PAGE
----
Weight doesn’t ALWAYS have to be AlwaysOn

One thing I keep hearing myself mentioning more and more in conversation (and most recently in a discussion group at SQLBits a few days ago) is the ability to configure your Windows Cluster Quorum for situations where each cluster node may not be of equal importance.

In SQL Server 2012 we have various high availability enhancements and improvements and most of these are branded under the term AlwaysOn. In particular we have enhancements to AlwaysOn SQL Failover Clustering and a new technology known as AlwaysOn Availability Groups. Whilst I won’t bore you with any specific details about what these are or how to use them -since that is no doubt something for another day, you may probably be already aware that for both, each require the existence of a Windows Cluster in order to use them.

One of the biggest reasons why Windows Clustering has been adopted as a pre-requisite for AlwaysOn Availability Groups is to use the mechanism known as the Quorum that provides a voting mechanism to determine which nodes can collectively be considered to be still “alive” and which nodes can be singularly or collectively be considered to have “failed”. This mechanism is a very important concept to AlwaysOn since it prevents the classic split brain problem. With respect to Availability Groups it also means that the Database Witness server that is used for Database Mirroring is not needed to implement this technology and because of this, is more scalable and reliable than it otherwise would be. *1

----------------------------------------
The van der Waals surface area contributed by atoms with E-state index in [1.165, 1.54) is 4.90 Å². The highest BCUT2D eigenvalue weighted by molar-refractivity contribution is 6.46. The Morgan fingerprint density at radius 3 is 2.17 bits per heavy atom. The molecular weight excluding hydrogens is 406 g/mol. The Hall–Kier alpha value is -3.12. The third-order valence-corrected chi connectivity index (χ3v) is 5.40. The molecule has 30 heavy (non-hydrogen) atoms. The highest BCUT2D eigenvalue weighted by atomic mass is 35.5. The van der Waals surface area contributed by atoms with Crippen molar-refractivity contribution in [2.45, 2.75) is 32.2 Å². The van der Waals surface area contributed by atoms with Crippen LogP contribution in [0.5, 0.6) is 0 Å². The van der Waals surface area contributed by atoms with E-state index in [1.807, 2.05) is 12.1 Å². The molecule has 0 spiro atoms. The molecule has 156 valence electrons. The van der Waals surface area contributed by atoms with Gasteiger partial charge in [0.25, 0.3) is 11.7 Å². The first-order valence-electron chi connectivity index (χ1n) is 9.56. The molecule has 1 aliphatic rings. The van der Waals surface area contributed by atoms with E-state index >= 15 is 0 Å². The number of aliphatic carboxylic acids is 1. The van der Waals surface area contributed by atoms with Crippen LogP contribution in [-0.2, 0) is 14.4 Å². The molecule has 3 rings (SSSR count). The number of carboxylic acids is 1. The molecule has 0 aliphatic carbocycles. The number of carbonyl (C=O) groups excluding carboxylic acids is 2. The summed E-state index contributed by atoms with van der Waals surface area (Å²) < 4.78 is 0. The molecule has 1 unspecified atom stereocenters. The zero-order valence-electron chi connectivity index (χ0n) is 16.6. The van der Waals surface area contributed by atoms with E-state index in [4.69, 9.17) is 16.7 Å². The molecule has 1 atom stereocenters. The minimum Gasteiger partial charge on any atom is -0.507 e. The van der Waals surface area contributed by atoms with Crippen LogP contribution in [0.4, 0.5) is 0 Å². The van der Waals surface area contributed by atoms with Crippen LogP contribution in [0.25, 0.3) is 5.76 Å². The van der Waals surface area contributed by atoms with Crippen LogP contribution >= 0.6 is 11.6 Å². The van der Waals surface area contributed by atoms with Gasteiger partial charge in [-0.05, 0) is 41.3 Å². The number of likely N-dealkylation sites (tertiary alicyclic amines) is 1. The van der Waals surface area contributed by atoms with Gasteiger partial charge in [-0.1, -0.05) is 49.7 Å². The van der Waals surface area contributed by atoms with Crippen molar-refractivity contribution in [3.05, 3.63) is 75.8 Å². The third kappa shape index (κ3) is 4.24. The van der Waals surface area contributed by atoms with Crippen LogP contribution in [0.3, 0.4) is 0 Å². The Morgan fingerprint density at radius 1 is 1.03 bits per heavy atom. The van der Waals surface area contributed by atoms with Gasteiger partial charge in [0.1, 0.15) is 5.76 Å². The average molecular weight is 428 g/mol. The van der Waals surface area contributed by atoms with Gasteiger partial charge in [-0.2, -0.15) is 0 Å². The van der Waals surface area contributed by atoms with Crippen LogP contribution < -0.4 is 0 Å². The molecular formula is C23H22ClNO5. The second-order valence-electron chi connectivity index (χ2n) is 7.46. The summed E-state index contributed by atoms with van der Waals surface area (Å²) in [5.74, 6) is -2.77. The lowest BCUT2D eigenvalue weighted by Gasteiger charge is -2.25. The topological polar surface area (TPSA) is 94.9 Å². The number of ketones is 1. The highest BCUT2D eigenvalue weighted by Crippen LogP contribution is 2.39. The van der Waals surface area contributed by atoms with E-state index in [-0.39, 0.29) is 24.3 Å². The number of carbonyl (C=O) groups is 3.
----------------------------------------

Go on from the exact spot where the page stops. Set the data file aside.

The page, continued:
Quorum is not so CUTE!

As you may also be aware, in Windows 2008/R2 there are four types of Quorum model that you may use and these are:-